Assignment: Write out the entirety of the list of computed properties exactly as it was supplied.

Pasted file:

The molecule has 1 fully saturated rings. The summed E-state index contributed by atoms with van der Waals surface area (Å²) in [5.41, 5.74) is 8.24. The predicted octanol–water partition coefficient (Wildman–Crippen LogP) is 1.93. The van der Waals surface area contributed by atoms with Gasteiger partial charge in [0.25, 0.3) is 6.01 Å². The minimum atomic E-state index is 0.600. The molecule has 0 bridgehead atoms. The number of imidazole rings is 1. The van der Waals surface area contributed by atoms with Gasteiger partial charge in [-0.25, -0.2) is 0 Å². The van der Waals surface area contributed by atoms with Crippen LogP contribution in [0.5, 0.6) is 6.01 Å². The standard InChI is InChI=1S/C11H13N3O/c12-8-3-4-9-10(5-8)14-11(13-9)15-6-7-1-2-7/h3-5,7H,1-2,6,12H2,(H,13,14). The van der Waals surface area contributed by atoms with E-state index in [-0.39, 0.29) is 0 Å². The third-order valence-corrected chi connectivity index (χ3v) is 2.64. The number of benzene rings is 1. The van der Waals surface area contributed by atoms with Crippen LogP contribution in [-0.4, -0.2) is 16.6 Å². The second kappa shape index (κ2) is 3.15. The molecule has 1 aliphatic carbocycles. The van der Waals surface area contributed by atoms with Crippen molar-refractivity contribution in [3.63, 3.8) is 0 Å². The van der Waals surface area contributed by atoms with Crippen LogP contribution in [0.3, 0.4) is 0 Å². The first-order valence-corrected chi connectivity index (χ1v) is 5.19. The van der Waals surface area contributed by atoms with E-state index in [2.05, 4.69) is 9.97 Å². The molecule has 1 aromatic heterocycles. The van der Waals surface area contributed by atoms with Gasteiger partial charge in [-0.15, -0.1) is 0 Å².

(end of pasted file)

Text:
The molecule has 1 fully saturated rings. The summed E-state index contributed by atoms with van der Waals surface area (Å²) in [5.41, 5.74) is 8.24. The predicted octanol–water partition coefficient (Wildman–Crippen LogP) is 1.93. The van der Waals surface area contributed by atoms with Gasteiger partial charge in [0.25, 0.3) is 6.01 Å². The minimum atomic E-state index is 0.600. The molecule has 0 bridgehead atoms. The number of imidazole rings is 1. The van der Waals surface area contributed by atoms with Gasteiger partial charge in [-0.25, -0.2) is 0 Å². The van der Waals surface area contributed by atoms with Crippen LogP contribution in [0.5, 0.6) is 6.01 Å². The standard InChI is InChI=1S/C11H13N3O/c12-8-3-4-9-10(5-8)14-11(13-9)15-6-7-1-2-7/h3-5,7H,1-2,6,12H2,(H,13,14). The van der Waals surface area contributed by atoms with E-state index in [-0.39, 0.29) is 0 Å². The third-order valence-corrected chi connectivity index (χ3v) is 2.64. The number of benzene rings is 1. The van der Waals surface area contributed by atoms with Crippen LogP contribution in [-0.4, -0.2) is 16.6 Å². The second kappa shape index (κ2) is 3.15. The molecule has 1 aliphatic carbocycles. The van der Waals surface area contributed by atoms with Crippen molar-refractivity contribution in [3.63, 3.8) is 0 Å². The van der Waals surface area contributed by atoms with Crippen LogP contribution in [0.3, 0.4) is 0 Å². The first-order valence-corrected chi connectivity index (χ1v) is 5.19. The van der Waals surface area contributed by atoms with E-state index in [2.05, 4.69) is 9.97 Å². The molecule has 1 aromatic heterocycles. The van der Waals surface area contributed by atoms with Gasteiger partial charge in [-0.15, -0.1) is 0 Å².